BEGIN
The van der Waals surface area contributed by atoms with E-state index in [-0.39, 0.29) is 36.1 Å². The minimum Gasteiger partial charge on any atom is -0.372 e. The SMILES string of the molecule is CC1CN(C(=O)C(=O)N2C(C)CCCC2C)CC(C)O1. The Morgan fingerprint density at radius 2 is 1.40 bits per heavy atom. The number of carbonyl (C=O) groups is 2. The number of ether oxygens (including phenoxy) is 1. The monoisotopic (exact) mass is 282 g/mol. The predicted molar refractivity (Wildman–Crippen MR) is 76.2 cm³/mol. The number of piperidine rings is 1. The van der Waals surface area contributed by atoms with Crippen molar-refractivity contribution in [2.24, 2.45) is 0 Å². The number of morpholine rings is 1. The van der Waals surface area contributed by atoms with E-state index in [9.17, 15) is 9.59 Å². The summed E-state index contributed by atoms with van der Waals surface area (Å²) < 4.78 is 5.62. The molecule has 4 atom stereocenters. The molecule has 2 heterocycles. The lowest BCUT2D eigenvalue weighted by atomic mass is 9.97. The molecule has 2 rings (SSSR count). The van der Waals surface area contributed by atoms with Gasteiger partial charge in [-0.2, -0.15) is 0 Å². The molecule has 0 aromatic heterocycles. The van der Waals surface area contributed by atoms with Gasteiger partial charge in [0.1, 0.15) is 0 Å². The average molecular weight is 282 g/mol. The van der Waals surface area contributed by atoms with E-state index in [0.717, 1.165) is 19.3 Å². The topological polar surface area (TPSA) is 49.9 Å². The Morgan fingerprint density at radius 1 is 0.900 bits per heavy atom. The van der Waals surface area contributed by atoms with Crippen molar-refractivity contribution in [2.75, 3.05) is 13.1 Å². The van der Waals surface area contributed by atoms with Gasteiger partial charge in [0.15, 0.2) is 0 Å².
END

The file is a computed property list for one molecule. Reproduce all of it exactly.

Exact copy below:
The van der Waals surface area contributed by atoms with E-state index in [-0.39, 0.29) is 36.1 Å². The minimum Gasteiger partial charge on any atom is -0.372 e. The SMILES string of the molecule is CC1CN(C(=O)C(=O)N2C(C)CCCC2C)CC(C)O1. The Morgan fingerprint density at radius 2 is 1.40 bits per heavy atom. The number of carbonyl (C=O) groups is 2. The number of ether oxygens (including phenoxy) is 1. The monoisotopic (exact) mass is 282 g/mol. The predicted molar refractivity (Wildman–Crippen MR) is 76.2 cm³/mol. The number of piperidine rings is 1. The van der Waals surface area contributed by atoms with Crippen molar-refractivity contribution in [2.24, 2.45) is 0 Å². The number of morpholine rings is 1. The van der Waals surface area contributed by atoms with E-state index in [9.17, 15) is 9.59 Å². The summed E-state index contributed by atoms with van der Waals surface area (Å²) < 4.78 is 5.62. The molecule has 4 atom stereocenters. The molecule has 2 heterocycles. The lowest BCUT2D eigenvalue weighted by atomic mass is 9.97. The molecule has 2 rings (SSSR count). The van der Waals surface area contributed by atoms with Gasteiger partial charge in [-0.2, -0.15) is 0 Å². The molecule has 0 aromatic heterocycles. The van der Waals surface area contributed by atoms with Gasteiger partial charge in [0.1, 0.15) is 0 Å². The average molecular weight is 282 g/mol. The van der Waals surface area contributed by atoms with E-state index in [0.717, 1.165) is 19.3 Å². The topological polar surface area (TPSA) is 49.9 Å². The Morgan fingerprint density at radius 1 is 0.900 bits per heavy atom. The van der Waals surface area contributed by atoms with Crippen molar-refractivity contribution in [2.75, 3.05) is 13.1 Å². The van der Waals surface area contributed by atoms with Gasteiger partial charge in [0.15, 0.2) is 0 Å².